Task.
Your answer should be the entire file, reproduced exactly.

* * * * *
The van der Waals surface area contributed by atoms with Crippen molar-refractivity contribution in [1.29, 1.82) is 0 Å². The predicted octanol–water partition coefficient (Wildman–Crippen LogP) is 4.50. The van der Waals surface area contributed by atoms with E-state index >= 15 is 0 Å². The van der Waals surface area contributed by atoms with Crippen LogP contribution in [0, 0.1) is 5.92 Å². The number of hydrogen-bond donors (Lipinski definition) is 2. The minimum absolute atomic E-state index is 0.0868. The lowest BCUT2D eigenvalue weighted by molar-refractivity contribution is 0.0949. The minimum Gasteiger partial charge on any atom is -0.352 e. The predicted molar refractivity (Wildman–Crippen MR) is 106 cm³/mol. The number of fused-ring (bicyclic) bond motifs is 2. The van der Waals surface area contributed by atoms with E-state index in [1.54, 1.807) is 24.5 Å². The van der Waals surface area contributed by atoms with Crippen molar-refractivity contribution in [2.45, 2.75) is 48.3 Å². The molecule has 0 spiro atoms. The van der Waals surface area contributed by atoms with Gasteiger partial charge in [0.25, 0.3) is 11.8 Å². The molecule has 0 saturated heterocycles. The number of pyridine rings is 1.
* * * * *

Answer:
The van der Waals surface area contributed by atoms with Crippen molar-refractivity contribution in [1.29, 1.82) is 0 Å². The predicted octanol–water partition coefficient (Wildman–Crippen LogP) is 4.50. The van der Waals surface area contributed by atoms with E-state index >= 15 is 0 Å². The van der Waals surface area contributed by atoms with Crippen LogP contribution in [0, 0.1) is 5.92 Å². The number of hydrogen-bond donors (Lipinski definition) is 2. The minimum absolute atomic E-state index is 0.0868. The lowest BCUT2D eigenvalue weighted by molar-refractivity contribution is 0.0949. The minimum Gasteiger partial charge on any atom is -0.352 e. The predicted molar refractivity (Wildman–Crippen MR) is 106 cm³/mol. The number of fused-ring (bicyclic) bond motifs is 2. The van der Waals surface area contributed by atoms with E-state index in [1.54, 1.807) is 24.5 Å². The van der Waals surface area contributed by atoms with Crippen molar-refractivity contribution in [2.45, 2.75) is 48.3 Å². The molecule has 0 spiro atoms. The van der Waals surface area contributed by atoms with Gasteiger partial charge in [0.25, 0.3) is 11.8 Å². The molecule has 0 saturated heterocycles. The number of pyridine rings is 1.